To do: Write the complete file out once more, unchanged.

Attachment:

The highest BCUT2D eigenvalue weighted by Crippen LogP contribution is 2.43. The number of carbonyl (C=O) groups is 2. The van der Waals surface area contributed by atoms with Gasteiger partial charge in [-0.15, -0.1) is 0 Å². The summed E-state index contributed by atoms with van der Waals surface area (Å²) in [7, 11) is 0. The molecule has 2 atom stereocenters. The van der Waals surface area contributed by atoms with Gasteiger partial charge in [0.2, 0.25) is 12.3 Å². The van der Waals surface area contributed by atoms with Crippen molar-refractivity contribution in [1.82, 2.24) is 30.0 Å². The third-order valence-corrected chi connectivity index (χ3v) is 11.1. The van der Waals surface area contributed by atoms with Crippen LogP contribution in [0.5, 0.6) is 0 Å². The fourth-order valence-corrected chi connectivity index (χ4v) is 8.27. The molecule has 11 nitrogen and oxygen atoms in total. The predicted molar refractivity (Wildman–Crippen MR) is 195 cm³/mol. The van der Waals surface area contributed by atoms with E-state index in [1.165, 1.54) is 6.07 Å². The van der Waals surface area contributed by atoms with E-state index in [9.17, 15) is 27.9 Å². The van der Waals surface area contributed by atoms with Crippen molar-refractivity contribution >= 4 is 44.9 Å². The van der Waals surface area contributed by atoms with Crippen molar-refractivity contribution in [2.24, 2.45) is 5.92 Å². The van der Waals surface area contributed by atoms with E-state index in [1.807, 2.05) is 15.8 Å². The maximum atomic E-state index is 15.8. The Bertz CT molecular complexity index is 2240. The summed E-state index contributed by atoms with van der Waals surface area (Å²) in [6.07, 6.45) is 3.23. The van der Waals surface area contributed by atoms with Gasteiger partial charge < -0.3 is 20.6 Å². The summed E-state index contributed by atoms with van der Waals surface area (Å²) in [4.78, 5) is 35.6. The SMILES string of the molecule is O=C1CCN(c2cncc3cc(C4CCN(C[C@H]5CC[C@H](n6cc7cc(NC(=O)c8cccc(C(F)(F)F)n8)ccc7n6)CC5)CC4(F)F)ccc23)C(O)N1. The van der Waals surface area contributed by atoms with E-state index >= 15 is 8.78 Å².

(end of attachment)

The highest BCUT2D eigenvalue weighted by Crippen LogP contribution is 2.43. The number of carbonyl (C=O) groups is 2. The van der Waals surface area contributed by atoms with Gasteiger partial charge in [-0.15, -0.1) is 0 Å². The summed E-state index contributed by atoms with van der Waals surface area (Å²) in [7, 11) is 0. The molecule has 2 atom stereocenters. The van der Waals surface area contributed by atoms with Gasteiger partial charge in [0.2, 0.25) is 12.3 Å². The van der Waals surface area contributed by atoms with Crippen molar-refractivity contribution in [1.82, 2.24) is 30.0 Å². The third-order valence-corrected chi connectivity index (χ3v) is 11.1. The van der Waals surface area contributed by atoms with Crippen LogP contribution in [0.5, 0.6) is 0 Å². The fourth-order valence-corrected chi connectivity index (χ4v) is 8.27. The molecule has 11 nitrogen and oxygen atoms in total. The predicted molar refractivity (Wildman–Crippen MR) is 195 cm³/mol. The van der Waals surface area contributed by atoms with E-state index in [1.165, 1.54) is 6.07 Å². The van der Waals surface area contributed by atoms with E-state index in [9.17, 15) is 27.9 Å². The van der Waals surface area contributed by atoms with Crippen molar-refractivity contribution >= 4 is 44.9 Å². The van der Waals surface area contributed by atoms with Crippen molar-refractivity contribution in [2.24, 2.45) is 5.92 Å². The van der Waals surface area contributed by atoms with E-state index in [1.807, 2.05) is 15.8 Å². The maximum atomic E-state index is 15.8. The Bertz CT molecular complexity index is 2240. The summed E-state index contributed by atoms with van der Waals surface area (Å²) in [6.07, 6.45) is 3.23. The van der Waals surface area contributed by atoms with Gasteiger partial charge < -0.3 is 20.6 Å². The summed E-state index contributed by atoms with van der Waals surface area (Å²) in [4.78, 5) is 35.6. The SMILES string of the molecule is O=C1CCN(c2cncc3cc(C4CCN(C[C@H]5CC[C@H](n6cc7cc(NC(=O)c8cccc(C(F)(F)F)n8)ccc7n6)CC5)CC4(F)F)ccc23)C(O)N1. The van der Waals surface area contributed by atoms with E-state index >= 15 is 8.78 Å².